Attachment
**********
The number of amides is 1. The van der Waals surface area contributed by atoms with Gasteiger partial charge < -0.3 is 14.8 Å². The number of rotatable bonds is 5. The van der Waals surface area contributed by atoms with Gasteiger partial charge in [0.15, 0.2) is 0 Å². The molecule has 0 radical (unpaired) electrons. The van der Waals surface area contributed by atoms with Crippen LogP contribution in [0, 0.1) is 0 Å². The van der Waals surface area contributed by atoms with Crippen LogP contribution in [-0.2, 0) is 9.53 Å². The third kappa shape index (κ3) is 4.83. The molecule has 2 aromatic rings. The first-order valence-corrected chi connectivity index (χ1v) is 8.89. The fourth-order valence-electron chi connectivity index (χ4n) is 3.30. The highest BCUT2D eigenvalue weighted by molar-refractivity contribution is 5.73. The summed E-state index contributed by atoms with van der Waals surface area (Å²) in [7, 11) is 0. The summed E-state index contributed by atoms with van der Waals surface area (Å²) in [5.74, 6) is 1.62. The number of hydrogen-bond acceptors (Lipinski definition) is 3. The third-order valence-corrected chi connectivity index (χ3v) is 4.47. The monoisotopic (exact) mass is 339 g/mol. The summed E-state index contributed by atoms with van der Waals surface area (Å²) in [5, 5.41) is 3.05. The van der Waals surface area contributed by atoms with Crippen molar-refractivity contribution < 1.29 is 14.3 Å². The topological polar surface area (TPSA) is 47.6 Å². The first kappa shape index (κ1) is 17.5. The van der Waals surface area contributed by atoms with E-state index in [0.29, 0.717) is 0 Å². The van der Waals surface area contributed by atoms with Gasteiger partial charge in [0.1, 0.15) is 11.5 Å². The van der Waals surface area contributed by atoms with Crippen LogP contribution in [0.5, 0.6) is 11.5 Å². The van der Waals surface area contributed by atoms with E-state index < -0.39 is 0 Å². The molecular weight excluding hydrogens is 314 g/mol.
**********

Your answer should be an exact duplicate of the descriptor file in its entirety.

The number of amides is 1. The van der Waals surface area contributed by atoms with Gasteiger partial charge < -0.3 is 14.8 Å². The number of rotatable bonds is 5. The van der Waals surface area contributed by atoms with Gasteiger partial charge in [0.15, 0.2) is 0 Å². The molecule has 0 radical (unpaired) electrons. The van der Waals surface area contributed by atoms with Crippen LogP contribution in [0, 0.1) is 0 Å². The van der Waals surface area contributed by atoms with Crippen LogP contribution in [-0.2, 0) is 9.53 Å². The third kappa shape index (κ3) is 4.83. The molecule has 2 aromatic rings. The first-order valence-corrected chi connectivity index (χ1v) is 8.89. The fourth-order valence-electron chi connectivity index (χ4n) is 3.30. The highest BCUT2D eigenvalue weighted by molar-refractivity contribution is 5.73. The summed E-state index contributed by atoms with van der Waals surface area (Å²) in [7, 11) is 0. The summed E-state index contributed by atoms with van der Waals surface area (Å²) in [5.74, 6) is 1.62. The number of hydrogen-bond acceptors (Lipinski definition) is 3. The third-order valence-corrected chi connectivity index (χ3v) is 4.47. The monoisotopic (exact) mass is 339 g/mol. The summed E-state index contributed by atoms with van der Waals surface area (Å²) in [5, 5.41) is 3.05. The van der Waals surface area contributed by atoms with Crippen molar-refractivity contribution < 1.29 is 14.3 Å². The topological polar surface area (TPSA) is 47.6 Å². The first kappa shape index (κ1) is 17.5. The van der Waals surface area contributed by atoms with E-state index in [0.29, 0.717) is 0 Å². The van der Waals surface area contributed by atoms with Gasteiger partial charge in [0.1, 0.15) is 11.5 Å². The van der Waals surface area contributed by atoms with Crippen LogP contribution in [0.5, 0.6) is 11.5 Å². The van der Waals surface area contributed by atoms with E-state index < -0.39 is 0 Å². The molecular weight excluding hydrogens is 314 g/mol.